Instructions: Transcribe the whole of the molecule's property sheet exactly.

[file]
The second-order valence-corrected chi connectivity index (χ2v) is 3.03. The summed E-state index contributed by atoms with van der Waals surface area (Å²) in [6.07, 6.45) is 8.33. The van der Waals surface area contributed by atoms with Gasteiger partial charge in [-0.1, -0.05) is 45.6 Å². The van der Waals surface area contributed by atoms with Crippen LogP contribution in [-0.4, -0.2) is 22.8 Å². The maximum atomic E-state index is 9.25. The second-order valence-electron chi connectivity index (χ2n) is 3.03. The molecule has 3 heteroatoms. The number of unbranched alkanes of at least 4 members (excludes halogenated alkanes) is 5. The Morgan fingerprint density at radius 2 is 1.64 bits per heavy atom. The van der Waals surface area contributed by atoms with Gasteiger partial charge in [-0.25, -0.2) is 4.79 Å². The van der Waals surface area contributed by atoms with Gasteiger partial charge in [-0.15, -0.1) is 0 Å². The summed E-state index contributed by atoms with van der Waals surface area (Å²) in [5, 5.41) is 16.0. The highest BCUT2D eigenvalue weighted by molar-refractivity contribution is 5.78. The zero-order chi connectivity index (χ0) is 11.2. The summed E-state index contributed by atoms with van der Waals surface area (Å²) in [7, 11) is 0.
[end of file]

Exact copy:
The second-order valence-corrected chi connectivity index (χ2v) is 3.03. The summed E-state index contributed by atoms with van der Waals surface area (Å²) in [6.07, 6.45) is 8.33. The van der Waals surface area contributed by atoms with Gasteiger partial charge in [-0.1, -0.05) is 45.6 Å². The van der Waals surface area contributed by atoms with Crippen LogP contribution in [-0.4, -0.2) is 22.8 Å². The maximum atomic E-state index is 9.25. The second-order valence-electron chi connectivity index (χ2n) is 3.03. The molecule has 3 heteroatoms. The number of unbranched alkanes of at least 4 members (excludes halogenated alkanes) is 5. The Morgan fingerprint density at radius 2 is 1.64 bits per heavy atom. The van der Waals surface area contributed by atoms with Gasteiger partial charge in [-0.25, -0.2) is 4.79 Å². The van der Waals surface area contributed by atoms with Gasteiger partial charge in [-0.15, -0.1) is 0 Å². The summed E-state index contributed by atoms with van der Waals surface area (Å²) in [5, 5.41) is 16.0. The highest BCUT2D eigenvalue weighted by molar-refractivity contribution is 5.78. The zero-order chi connectivity index (χ0) is 11.2. The summed E-state index contributed by atoms with van der Waals surface area (Å²) in [7, 11) is 0.